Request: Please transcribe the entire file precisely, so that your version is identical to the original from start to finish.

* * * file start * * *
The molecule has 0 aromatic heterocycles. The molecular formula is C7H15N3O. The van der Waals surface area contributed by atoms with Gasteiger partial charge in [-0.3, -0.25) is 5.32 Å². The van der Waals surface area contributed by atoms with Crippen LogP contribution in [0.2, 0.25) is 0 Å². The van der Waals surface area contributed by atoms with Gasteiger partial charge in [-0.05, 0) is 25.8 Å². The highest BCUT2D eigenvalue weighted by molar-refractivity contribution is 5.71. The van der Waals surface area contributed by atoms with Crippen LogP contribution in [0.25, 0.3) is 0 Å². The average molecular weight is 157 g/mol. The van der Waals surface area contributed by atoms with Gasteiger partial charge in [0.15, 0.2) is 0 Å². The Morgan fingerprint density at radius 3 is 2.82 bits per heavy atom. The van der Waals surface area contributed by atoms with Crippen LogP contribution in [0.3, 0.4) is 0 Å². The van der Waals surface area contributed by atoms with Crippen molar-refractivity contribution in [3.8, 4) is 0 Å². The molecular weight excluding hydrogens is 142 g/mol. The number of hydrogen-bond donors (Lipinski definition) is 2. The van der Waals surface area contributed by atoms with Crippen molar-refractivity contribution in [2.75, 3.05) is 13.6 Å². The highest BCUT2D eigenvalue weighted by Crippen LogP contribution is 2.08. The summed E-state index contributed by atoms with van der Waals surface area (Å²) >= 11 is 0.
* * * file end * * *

The molecule has 0 aromatic heterocycles. The molecular formula is C7H15N3O. The van der Waals surface area contributed by atoms with Gasteiger partial charge in [-0.3, -0.25) is 5.32 Å². The van der Waals surface area contributed by atoms with Crippen LogP contribution in [0.2, 0.25) is 0 Å². The van der Waals surface area contributed by atoms with Gasteiger partial charge in [-0.05, 0) is 25.8 Å². The highest BCUT2D eigenvalue weighted by molar-refractivity contribution is 5.71. The van der Waals surface area contributed by atoms with Crippen LogP contribution in [0.25, 0.3) is 0 Å². The average molecular weight is 157 g/mol. The van der Waals surface area contributed by atoms with Gasteiger partial charge in [0.15, 0.2) is 0 Å². The Morgan fingerprint density at radius 3 is 2.82 bits per heavy atom. The van der Waals surface area contributed by atoms with Crippen LogP contribution in [0.3, 0.4) is 0 Å². The van der Waals surface area contributed by atoms with Crippen molar-refractivity contribution in [3.8, 4) is 0 Å². The molecular weight excluding hydrogens is 142 g/mol. The number of hydrogen-bond donors (Lipinski definition) is 2. The van der Waals surface area contributed by atoms with Crippen molar-refractivity contribution in [2.75, 3.05) is 13.6 Å². The highest BCUT2D eigenvalue weighted by Crippen LogP contribution is 2.08. The summed E-state index contributed by atoms with van der Waals surface area (Å²) >= 11 is 0.